About the Author

Paul Hendrickson’s previous book, Sons of Mississippi, won the 2003 National Book Critics Circle Award for nonfiction. Since 1998 he has been on the faculty of the Creative Writing Program at the University of Pennsylvania. For two decades before that he was a staff writer at The Washington Post. Among his other books are Looking for the Light: The Hidden Life and Art of Marion Post Wolcott (1992 finalist for the National Book Critics Circle Award) and The Living and the Dead: Robert McNamara and Five Lives of a Lost War (1996 finalist for the National Book Award). He has been the recipient of writing fellowships from the Guggenheim Foundation, the National Endowment for the Arts, the Lyndhurst Foundation, and the Alicia Patterson Foundation. In 2009 he was a joint visiting professor of documentary practice at Duke University and of American studies at the University of North Carolina at Chapel Hill. He is the father of two grown sons and lives with his wife, Cecilia, outside Philadelphia.

What Our Readers Are Saying

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Average customer rating based on 1 comment:

MarleeM, January 2, 2013 (view all comments by MarleeM)
As someone who has read a lot of Hemingway and a lot of biographies, I was not ready to be impressed by this book. But I was. It is a truly unconventional biography, reading Hemingway's life through the lenses of his boat and his relationship with the water. The research is astounding, but it doesn't read like an stiff academic work. It flows as if someone is telling you a story of a very good friend. Who had a very interesting life.
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Product Details

ISBN:
9781400075355
Author:
Hendrickson, Paul
Publisher:
Vintage Books
Subject:
Literary
Subject:
Biography-Literary
Subject:
biography;hemingway;literature;non-fiction;ernest hemingway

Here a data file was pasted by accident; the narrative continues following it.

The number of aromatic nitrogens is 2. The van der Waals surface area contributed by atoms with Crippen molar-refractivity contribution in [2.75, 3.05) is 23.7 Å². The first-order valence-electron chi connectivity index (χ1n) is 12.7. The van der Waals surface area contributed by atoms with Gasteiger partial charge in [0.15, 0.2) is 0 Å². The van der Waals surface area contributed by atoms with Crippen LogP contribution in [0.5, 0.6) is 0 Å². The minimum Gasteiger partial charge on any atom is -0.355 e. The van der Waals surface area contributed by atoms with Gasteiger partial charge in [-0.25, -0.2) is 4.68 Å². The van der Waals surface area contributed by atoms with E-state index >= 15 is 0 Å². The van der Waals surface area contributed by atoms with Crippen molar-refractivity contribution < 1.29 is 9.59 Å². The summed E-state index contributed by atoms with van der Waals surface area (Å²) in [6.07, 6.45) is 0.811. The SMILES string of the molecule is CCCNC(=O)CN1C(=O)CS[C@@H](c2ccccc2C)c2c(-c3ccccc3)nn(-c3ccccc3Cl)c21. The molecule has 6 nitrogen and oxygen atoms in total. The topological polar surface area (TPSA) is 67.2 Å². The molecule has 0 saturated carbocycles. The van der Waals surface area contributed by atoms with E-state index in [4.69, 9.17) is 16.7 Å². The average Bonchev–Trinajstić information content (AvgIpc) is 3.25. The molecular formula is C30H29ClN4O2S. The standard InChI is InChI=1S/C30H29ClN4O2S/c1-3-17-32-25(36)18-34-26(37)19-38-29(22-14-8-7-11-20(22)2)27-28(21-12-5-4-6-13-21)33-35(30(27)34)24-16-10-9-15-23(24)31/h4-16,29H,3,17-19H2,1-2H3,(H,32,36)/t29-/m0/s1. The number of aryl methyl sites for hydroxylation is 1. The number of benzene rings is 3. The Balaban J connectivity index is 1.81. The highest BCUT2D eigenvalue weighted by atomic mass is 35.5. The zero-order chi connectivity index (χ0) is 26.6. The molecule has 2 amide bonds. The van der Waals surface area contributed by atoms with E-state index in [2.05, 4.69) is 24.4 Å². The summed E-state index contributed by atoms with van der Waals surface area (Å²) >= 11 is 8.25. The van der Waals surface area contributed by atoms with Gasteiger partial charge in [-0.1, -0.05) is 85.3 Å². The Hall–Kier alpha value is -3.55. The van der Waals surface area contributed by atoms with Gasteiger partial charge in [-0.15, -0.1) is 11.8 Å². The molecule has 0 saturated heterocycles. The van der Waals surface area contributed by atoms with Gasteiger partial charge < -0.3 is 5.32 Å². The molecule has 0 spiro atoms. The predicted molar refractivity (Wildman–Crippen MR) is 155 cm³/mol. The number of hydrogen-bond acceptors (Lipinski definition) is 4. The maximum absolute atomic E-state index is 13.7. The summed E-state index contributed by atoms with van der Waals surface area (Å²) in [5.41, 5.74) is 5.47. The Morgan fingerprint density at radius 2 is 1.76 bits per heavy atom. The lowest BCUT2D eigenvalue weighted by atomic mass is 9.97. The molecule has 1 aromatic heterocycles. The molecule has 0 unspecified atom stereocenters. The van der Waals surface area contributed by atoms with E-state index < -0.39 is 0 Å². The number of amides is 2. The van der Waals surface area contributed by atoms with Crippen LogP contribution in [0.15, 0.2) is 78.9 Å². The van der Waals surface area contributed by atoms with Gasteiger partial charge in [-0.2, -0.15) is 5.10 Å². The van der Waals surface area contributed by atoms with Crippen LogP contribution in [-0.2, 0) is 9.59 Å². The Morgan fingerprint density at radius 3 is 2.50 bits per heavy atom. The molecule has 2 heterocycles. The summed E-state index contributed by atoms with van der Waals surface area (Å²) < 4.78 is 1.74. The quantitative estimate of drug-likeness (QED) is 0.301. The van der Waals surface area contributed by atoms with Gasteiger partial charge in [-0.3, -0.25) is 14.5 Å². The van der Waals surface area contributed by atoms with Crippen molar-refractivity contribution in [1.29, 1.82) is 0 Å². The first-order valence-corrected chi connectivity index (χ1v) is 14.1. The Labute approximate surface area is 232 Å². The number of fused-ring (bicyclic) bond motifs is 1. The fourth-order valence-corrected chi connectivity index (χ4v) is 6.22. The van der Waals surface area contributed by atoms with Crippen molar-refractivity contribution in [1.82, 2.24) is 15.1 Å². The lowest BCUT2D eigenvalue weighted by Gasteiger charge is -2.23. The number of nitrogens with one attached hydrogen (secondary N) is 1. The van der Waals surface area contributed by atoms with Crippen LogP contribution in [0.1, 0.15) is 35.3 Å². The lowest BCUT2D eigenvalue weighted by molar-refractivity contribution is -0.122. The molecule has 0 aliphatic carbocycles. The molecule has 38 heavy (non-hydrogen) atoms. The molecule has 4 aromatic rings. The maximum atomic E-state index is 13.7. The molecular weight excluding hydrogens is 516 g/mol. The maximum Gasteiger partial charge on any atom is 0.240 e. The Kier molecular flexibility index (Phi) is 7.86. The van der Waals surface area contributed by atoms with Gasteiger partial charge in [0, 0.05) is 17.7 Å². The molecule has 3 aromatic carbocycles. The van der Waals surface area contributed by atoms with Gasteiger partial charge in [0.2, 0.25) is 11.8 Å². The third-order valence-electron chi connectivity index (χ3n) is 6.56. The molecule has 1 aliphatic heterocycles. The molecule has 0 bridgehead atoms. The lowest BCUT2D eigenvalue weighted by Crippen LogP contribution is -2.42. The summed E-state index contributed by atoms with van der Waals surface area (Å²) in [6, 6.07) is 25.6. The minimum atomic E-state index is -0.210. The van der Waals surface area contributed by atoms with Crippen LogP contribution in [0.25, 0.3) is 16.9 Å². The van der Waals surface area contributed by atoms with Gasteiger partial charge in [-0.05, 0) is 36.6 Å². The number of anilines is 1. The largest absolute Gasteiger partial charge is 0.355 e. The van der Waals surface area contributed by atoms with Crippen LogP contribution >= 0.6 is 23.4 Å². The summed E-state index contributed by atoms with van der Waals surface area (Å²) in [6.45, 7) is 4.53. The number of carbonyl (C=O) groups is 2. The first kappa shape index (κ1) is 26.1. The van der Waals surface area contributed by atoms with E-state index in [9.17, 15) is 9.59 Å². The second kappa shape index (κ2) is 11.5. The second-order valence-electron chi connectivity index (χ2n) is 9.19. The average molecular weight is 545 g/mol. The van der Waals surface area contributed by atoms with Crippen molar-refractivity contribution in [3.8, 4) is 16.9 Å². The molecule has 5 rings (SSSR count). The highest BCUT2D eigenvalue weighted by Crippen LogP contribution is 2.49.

Edition Description:
Trade paper
Series:
Vintage
Publication Date:
20120731
Binding:
TRADE PAPER
Language:
English
Illustrations:
23 PHOTOGRAPHS
Pages:
704
Dimensions:
8 x 5.2 x 1.38 in 1.4375 lb

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Hemingway's Boat: Everything He Loved in Life, and Lost (Vintage) Used Trade Paper
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$11.95 In Stock
Product details 704 pages Vintage Books - English 9781400075355 Reviews:
"Staff Pick" by ,

I recently started the unique biography Hemingway's Boat, which explores the mind and passions of the legendary author. Beautifully written, it reads with great promise.

"Synopsis" by , From National Book Critics Circle Award winner Paul Hendrickson, a brilliantly conceived and illuminating reconsideration of a key period in the life of Ernest Hemingway that will forever change the way he is perceived

and understood.

Focusing on the years 1934 to 1961—from Hemingway’s pinnacle as the reigning monarch of American letters until his suicide—Paul Hendrickson traces the writer's exultations and despair around the one constant in his life during this time: his beloved boat, Pilar.

Drawing on previously unpublished material, including interviews with Hemingway's sons, Hendrickson shows that for all the writer's boorishness, depression and alcoholism, and despite his choleric anger, he was capable of remarkable generosity—to struggling writers, to lost souls, to the dying son of a friend. Hemingway's Boat is both stunningly original and deeply gripping, an invaluable contribution to our understanding of this great American writer, published fifty years after his death.